ADA Amendments Act - Changes to Definition of DisabilityMarch 25th, 2011
The U.S. Equal Employment Opportunity Commission (EEOC) has just announced the final regulations to the ADA Amendments Act (ADAAA), in order to simplify and clarify the definition of "disability". This is important stuff.
The ADAAA was passed into law in 2009. In the Act, the US Congress tasked the EEOC with revising regulation to conform with the Act.
One of the most significant change is that the ADAAA new regulations overturn several decisions made by the US Supreme Court, where Congress found the Supreme Court had interpreted the definition of disability too narrowly.
"The ADAAA states that the definition of disability should be interpreted in favor of broad coverage of individuals. The effect of these changes is to make it easier for an individual seeking protection under the ADA to establish that he or she has a disability within the meaning of the ADA."
The definition of disability under the ADAAA is the same as was in the ADA:
- a physical or mental impairment that substantially limits one or more major life activities;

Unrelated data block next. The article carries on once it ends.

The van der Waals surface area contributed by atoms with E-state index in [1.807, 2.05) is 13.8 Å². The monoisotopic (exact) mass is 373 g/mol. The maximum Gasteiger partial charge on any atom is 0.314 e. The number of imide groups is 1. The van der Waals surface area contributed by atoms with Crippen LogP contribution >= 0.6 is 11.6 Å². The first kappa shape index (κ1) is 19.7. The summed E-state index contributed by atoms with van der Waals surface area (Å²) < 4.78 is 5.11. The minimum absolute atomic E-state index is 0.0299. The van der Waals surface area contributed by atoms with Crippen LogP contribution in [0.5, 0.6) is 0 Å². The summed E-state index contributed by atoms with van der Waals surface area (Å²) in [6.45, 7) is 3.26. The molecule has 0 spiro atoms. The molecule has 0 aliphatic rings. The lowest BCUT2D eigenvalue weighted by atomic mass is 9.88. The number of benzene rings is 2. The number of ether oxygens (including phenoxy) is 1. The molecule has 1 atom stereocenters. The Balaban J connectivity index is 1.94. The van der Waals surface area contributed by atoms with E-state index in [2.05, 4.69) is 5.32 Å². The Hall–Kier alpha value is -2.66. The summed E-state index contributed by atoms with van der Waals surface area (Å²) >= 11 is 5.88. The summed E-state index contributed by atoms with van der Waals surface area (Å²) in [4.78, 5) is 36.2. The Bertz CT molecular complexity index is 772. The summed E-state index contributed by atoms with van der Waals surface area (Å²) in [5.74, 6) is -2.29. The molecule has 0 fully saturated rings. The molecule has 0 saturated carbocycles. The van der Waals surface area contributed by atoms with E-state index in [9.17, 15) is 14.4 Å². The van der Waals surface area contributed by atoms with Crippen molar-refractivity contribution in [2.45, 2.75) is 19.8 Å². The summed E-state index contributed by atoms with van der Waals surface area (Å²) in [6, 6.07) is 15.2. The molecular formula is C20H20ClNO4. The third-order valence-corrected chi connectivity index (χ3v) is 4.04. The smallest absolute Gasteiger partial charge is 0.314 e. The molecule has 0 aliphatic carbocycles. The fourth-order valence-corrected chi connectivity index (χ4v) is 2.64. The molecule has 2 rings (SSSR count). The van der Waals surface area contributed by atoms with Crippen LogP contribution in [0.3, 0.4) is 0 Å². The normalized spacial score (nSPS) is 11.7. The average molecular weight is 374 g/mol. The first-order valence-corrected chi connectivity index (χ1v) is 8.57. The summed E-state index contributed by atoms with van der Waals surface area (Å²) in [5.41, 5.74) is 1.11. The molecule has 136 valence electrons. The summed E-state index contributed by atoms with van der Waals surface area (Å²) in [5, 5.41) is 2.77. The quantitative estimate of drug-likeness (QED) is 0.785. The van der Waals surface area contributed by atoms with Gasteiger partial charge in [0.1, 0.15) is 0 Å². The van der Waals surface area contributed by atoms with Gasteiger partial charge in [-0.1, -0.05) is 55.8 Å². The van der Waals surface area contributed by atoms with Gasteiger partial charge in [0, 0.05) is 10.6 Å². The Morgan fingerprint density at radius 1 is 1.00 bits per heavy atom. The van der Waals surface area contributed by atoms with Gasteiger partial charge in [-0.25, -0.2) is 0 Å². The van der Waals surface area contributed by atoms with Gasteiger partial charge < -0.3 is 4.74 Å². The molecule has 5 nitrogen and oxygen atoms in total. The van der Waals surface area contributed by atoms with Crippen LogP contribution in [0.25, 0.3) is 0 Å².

- a record (or past history) of such an impairment;
- or being regarded as having a disability.
While the definition hasn't changed, the new law significantly changes how those terms are interpreted and the regulations implement those changes. Good! One bit that really caught my eye is this one:
The principles also provide that, with one exception (ordinary eyeglasses or contact lenses), “mitigating measures,” such as medication and assistive devices like hearing aids, must not be considered when determining whether someone has a disability.
Another bit that caught my eye is that under the new law the focus will be on how someone was treated, rather than what an employer believes the person's condition to be. This *should* increase protection against discrimination. Only time will tell.
It's not sure yet how, or if, these changes will impact countries like New Zealand. There is no direct link between regulations here and regulations in the US - and that's good. On the other hand, NZ does keep an eye on current trends. Time will tell!
What impact, good or bad, do you think these new regulations are going to have on the lives of people with disabilities in the United States, and elsewhere?